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Sulphur Sesquioxide, S2O3

Buchholz in 1804 observed that fuming sulphuric acid could dissolve finely divided sulphur, giving an unstable blue solution. In 1812 Vogel obtained the coloured substance by the direct addition of sulphur to liquid sulphur trioxide at the ordinary temperature; drops of a bluish-green liquid separated, which solidified in crusts. The main excess of trioxide was drained away, complete removal being effected by careful evaporation near 38° C. By the addition of liquid sulphur trioxide to finely powdered sulphur, instead of vice versa, the product is more easily obtainable.

The bluish-green crystalline mass is very unstable and decomposes fairly rapidly even at the ordinary temperature, giving sulphur dioxide and sulphur. The pure substance may be preserved for several hours in a vacuum. It is hygroscopic, and on absorbing moisture first becomes brown and then deposits sulphur, with concurrent formation of sulphur dioxide, sulphuric acid and possibly other sulphur acids. It is soluble in fuming sulphuric acid, an acid rich in trioxide giving a bluish solution, whilst with less rich acids the solution is brown; ordinary pure sulphuric acid causes decomposition. The colour of the brown solution is regarded by some as due to colloidal sulphur formed by partial decomposition of the sesquioxide.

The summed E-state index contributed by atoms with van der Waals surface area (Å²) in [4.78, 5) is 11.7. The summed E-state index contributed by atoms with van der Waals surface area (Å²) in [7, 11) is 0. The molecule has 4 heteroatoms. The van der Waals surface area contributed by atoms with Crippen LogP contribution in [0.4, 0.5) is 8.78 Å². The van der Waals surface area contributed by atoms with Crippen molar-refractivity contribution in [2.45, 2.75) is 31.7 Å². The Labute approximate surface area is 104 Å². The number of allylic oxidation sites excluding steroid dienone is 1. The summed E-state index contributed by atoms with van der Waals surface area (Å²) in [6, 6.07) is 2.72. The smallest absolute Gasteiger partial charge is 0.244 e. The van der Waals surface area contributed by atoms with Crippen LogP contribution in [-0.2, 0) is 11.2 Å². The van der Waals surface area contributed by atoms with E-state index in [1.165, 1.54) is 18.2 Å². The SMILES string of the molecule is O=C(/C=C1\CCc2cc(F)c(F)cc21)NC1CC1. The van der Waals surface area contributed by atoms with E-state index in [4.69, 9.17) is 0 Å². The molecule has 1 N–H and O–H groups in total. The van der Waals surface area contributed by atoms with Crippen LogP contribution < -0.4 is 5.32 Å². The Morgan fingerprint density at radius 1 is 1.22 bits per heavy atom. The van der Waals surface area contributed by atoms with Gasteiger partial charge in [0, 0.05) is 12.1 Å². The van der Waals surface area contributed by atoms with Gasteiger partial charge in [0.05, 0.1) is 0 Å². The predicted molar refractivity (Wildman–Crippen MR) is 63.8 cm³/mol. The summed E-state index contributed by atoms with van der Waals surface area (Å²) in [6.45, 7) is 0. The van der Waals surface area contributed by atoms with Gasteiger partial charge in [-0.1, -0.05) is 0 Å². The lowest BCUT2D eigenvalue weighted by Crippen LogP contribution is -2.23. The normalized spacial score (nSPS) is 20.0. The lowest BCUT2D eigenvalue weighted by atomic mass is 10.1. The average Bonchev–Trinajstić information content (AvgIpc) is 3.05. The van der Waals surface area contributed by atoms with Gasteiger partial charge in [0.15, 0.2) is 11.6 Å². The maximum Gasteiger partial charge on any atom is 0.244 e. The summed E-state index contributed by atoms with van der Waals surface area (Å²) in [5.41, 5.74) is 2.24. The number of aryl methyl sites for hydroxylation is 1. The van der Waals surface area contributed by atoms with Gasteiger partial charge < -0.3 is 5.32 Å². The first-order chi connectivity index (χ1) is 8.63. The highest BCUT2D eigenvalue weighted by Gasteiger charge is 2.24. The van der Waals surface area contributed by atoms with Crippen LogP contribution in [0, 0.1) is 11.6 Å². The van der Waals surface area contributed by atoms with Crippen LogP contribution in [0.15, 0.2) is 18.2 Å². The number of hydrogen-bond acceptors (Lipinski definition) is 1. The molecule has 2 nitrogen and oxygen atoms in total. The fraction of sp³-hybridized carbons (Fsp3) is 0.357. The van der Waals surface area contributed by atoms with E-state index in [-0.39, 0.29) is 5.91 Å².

Nitric acid or bromine causes rapid oxidation of the oxide, which may be accompanied by explosion. Pure dry ether also reacts violently, with separation of sulphur and formation of a yellow solution which, on evaporation, yields a yellow oil. Absolute alcohol acts similarly.

The composition of the oxide suggests that it may be an acid anhydride, but all attempts to convert it into hydrosulphurous acid, H2S2O4, or its derivatives, have been unsuccessful.

Analogous oxides are known containing one atom of sulphur replaced by selenium or tellurium. The tellurium compound, tellurium sulphoxide, STeO3, decomposes with production of tellurium monoxide, TeO, when gradually heated in a vacuum to 225° C. Attempts to produce sulphur monoxide similarly from sulphur sesquioxide have not been successful.

An application has been suggested for this sesquioxide in the preparation of certain organic dyes containing sulphur.

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